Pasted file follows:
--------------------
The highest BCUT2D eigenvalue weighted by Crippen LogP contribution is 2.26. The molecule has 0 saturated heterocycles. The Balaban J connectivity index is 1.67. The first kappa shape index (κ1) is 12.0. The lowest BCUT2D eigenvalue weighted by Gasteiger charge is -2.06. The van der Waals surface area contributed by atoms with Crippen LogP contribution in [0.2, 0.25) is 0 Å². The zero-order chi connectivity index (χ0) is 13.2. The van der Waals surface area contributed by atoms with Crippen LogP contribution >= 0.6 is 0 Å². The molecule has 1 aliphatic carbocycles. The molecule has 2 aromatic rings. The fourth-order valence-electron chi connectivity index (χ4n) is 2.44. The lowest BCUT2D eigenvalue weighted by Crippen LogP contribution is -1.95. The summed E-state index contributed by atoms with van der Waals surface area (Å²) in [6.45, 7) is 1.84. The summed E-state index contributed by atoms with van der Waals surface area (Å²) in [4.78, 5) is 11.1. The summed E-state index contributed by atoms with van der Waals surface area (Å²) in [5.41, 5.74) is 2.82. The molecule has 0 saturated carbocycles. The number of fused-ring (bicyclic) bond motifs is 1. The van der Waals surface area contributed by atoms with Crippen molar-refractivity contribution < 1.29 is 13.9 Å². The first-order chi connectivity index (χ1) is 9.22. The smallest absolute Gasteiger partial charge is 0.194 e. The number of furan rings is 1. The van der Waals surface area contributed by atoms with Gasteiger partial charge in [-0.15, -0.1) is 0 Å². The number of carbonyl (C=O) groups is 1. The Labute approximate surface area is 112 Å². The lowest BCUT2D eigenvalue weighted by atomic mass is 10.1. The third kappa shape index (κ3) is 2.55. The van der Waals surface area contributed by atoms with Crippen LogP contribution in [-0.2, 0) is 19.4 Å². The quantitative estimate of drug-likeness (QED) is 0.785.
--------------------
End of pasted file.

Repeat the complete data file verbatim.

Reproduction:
The highest BCUT2D eigenvalue weighted by Crippen LogP contribution is 2.26. The molecule has 0 saturated heterocycles. The Balaban J connectivity index is 1.67. The first kappa shape index (κ1) is 12.0. The lowest BCUT2D eigenvalue weighted by Gasteiger charge is -2.06. The van der Waals surface area contributed by atoms with Crippen LogP contribution in [0.2, 0.25) is 0 Å². The zero-order chi connectivity index (χ0) is 13.2. The van der Waals surface area contributed by atoms with Crippen LogP contribution >= 0.6 is 0 Å². The molecule has 1 aliphatic carbocycles. The molecule has 2 aromatic rings. The fourth-order valence-electron chi connectivity index (χ4n) is 2.44. The lowest BCUT2D eigenvalue weighted by Crippen LogP contribution is -1.95. The summed E-state index contributed by atoms with van der Waals surface area (Å²) in [6.45, 7) is 1.84. The summed E-state index contributed by atoms with van der Waals surface area (Å²) in [4.78, 5) is 11.1. The summed E-state index contributed by atoms with van der Waals surface area (Å²) in [5.41, 5.74) is 2.82. The molecule has 0 saturated carbocycles. The number of fused-ring (bicyclic) bond motifs is 1. The van der Waals surface area contributed by atoms with Crippen molar-refractivity contribution < 1.29 is 13.9 Å². The first-order chi connectivity index (χ1) is 9.22. The smallest absolute Gasteiger partial charge is 0.194 e. The number of furan rings is 1. The van der Waals surface area contributed by atoms with Gasteiger partial charge in [-0.15, -0.1) is 0 Å². The number of carbonyl (C=O) groups is 1. The Labute approximate surface area is 112 Å². The lowest BCUT2D eigenvalue weighted by atomic mass is 10.1. The third kappa shape index (κ3) is 2.55. The van der Waals surface area contributed by atoms with Crippen LogP contribution in [-0.2, 0) is 19.4 Å². The quantitative estimate of drug-likeness (QED) is 0.785.